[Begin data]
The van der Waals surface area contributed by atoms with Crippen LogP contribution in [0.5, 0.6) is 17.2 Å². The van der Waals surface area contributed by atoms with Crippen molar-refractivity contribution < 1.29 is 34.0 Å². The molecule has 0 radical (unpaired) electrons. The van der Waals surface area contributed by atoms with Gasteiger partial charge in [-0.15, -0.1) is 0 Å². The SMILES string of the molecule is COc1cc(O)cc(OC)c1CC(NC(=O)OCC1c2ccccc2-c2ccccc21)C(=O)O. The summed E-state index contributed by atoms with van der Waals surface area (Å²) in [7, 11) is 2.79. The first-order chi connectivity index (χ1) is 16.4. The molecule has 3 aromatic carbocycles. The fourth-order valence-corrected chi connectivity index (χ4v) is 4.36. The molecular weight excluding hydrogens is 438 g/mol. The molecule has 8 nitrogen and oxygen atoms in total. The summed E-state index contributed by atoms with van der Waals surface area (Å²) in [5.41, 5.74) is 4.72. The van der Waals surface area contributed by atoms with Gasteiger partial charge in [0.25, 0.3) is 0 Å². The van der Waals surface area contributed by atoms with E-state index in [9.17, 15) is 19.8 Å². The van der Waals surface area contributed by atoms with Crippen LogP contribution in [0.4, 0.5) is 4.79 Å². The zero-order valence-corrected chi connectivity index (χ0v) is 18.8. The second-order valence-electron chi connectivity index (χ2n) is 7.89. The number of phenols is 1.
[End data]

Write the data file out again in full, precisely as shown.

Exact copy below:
The van der Waals surface area contributed by atoms with Crippen LogP contribution in [0.5, 0.6) is 17.2 Å². The van der Waals surface area contributed by atoms with Crippen molar-refractivity contribution < 1.29 is 34.0 Å². The molecule has 0 radical (unpaired) electrons. The van der Waals surface area contributed by atoms with Gasteiger partial charge in [-0.15, -0.1) is 0 Å². The SMILES string of the molecule is COc1cc(O)cc(OC)c1CC(NC(=O)OCC1c2ccccc2-c2ccccc21)C(=O)O. The summed E-state index contributed by atoms with van der Waals surface area (Å²) in [7, 11) is 2.79. The first-order chi connectivity index (χ1) is 16.4. The molecule has 3 aromatic carbocycles. The fourth-order valence-corrected chi connectivity index (χ4v) is 4.36. The molecular weight excluding hydrogens is 438 g/mol. The molecule has 8 nitrogen and oxygen atoms in total. The summed E-state index contributed by atoms with van der Waals surface area (Å²) in [5.41, 5.74) is 4.72. The van der Waals surface area contributed by atoms with Gasteiger partial charge in [0.25, 0.3) is 0 Å². The van der Waals surface area contributed by atoms with E-state index in [9.17, 15) is 19.8 Å². The van der Waals surface area contributed by atoms with Crippen LogP contribution in [0.4, 0.5) is 4.79 Å². The zero-order valence-corrected chi connectivity index (χ0v) is 18.8. The second-order valence-electron chi connectivity index (χ2n) is 7.89. The number of phenols is 1.